The fascination caused by seeing or wearing a silk article is unique when compared to the sensations provoked by other natural fibres. Silk is a living fibre with a protein composition quite similar to that of our skin. It is probably because of this that wearing clothing made of the most noble fibre gives the immediate sense of softness, wellbeing and protection. The legendary halo that has always accompanied this material from the moment of its appearance along the various migrations of nations of various ethnic origins is thus understandable.
The scientific name of the silkworm is Bombia Mori, and its ideal nourishment is mulberry leaves. After a month, the silkworm is closed in a cocoon formed of a thread of a length varying from six hundred to two thousand meters. When dissolved in boiling water, the cocoon releases a continuous yarn preserving the winged iridescence and impalpable luminosity of a butterfly. A world of big and small industries transforms this yarn into a precious fabric.
The best textile designers are to be found in Como, real artists with great imagination and sensitivity, who anticipate fashion, offering variations on floral, casual, noble and classic themes such as cashmere, animals, abstract or futuristic design.
These designs are applied to the fabrics made by weaving the weft yarns through the warp yarns, arranged lengthways on a loom. The crossing of these coloured threads forms a pattern that is capable of satisfying even the most sophisticated requirements.
Printing the fabrics used particularly for women’s clothing also requires great skill. Up until the 1920’s, it was done using inked pads pressed on the fabric, ut in 1926 “Lionese printing” began to be used in Como too, using a frame instead of the pad. The bigger surface of the frame and the quicker manual working enabled a remarkable increase in production. Thus, a new printing technique began and many photoengravings for the preparation of increasingly bigger and precise printing frames were made to follow this technological evolution. Silk is a legend that repeats itself with a fascination unaffected by time, with the peak of its expression here in Como, on the shores of a lake filled with water bearing the same charming reflections as that precious thread. A record won through as that precious thread.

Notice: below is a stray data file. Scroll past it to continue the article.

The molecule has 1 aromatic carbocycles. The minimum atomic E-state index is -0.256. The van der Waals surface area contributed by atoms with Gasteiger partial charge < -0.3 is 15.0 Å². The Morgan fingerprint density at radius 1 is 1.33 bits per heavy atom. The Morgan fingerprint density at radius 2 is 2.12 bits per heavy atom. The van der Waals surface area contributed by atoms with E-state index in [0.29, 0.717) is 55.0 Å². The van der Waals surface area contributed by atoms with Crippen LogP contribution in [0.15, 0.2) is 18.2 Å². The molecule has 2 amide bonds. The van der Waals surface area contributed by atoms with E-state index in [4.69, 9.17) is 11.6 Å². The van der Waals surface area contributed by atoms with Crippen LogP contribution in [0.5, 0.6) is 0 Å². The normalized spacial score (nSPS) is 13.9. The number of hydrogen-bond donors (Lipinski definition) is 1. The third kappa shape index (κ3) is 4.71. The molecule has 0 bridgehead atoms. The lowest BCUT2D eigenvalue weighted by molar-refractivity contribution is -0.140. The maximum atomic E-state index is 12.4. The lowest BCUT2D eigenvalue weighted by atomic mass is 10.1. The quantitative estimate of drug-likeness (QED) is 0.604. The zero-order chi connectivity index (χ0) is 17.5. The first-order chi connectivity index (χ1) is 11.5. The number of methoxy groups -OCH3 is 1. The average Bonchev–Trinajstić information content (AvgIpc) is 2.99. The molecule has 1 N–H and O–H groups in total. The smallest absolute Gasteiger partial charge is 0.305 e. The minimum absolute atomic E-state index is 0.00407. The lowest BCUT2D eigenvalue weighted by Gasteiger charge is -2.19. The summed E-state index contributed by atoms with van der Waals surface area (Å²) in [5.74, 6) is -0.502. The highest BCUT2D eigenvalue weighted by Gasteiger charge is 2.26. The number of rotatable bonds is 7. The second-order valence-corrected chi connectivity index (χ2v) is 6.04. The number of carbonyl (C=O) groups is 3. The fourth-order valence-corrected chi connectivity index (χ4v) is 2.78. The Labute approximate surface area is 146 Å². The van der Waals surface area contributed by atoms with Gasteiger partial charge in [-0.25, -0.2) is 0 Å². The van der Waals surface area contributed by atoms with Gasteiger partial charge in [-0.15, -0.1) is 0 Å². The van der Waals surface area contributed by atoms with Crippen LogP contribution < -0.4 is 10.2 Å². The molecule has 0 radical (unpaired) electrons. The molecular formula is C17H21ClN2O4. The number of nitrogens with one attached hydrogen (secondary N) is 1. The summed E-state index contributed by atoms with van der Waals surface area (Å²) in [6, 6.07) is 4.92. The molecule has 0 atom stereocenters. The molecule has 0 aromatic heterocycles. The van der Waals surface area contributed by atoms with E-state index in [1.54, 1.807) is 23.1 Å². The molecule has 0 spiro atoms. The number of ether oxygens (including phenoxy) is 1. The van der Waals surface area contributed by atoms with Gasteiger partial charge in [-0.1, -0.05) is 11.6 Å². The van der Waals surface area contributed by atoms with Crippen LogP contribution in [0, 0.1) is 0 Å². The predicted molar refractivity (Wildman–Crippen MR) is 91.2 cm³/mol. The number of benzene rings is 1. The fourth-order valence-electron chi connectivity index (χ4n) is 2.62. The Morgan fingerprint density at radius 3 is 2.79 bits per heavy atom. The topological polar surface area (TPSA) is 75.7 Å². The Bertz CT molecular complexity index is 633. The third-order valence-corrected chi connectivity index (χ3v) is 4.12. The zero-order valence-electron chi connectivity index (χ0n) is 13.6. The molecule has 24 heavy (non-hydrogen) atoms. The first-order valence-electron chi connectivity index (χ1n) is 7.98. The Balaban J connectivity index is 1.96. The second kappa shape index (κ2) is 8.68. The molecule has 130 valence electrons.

A silk garment, whether it be a tie, shirt, shawl, handkerchief, scarf, or stole, is synonymous with luxury and elegance. Its craftsmanship must exude charm to satisfy even the most discerning clientele. From the silk mills of Lake Como, fabrics for home decor also emerge, such as lightweight organza drapes, brocades, and tablecloths. To ensure the reliability of companies and the validity of their products, a quality mark called Seri.co has been established. Confirming this tradition in Como, there is also an ancient school, the "Istituto Tecnico Industriale di Setificio" located at Via Valleggio, 3, where modern professionals in the industry graduate.
Since 1990, there has been an Educational Silk Museum (tel. 031/303180) here, featuring looms, racks, spindles, twisting machines, wooden dyeing containers, scales, and other machinery from the 18th century to the present day. The exhibits are accompanied by extensive documentation.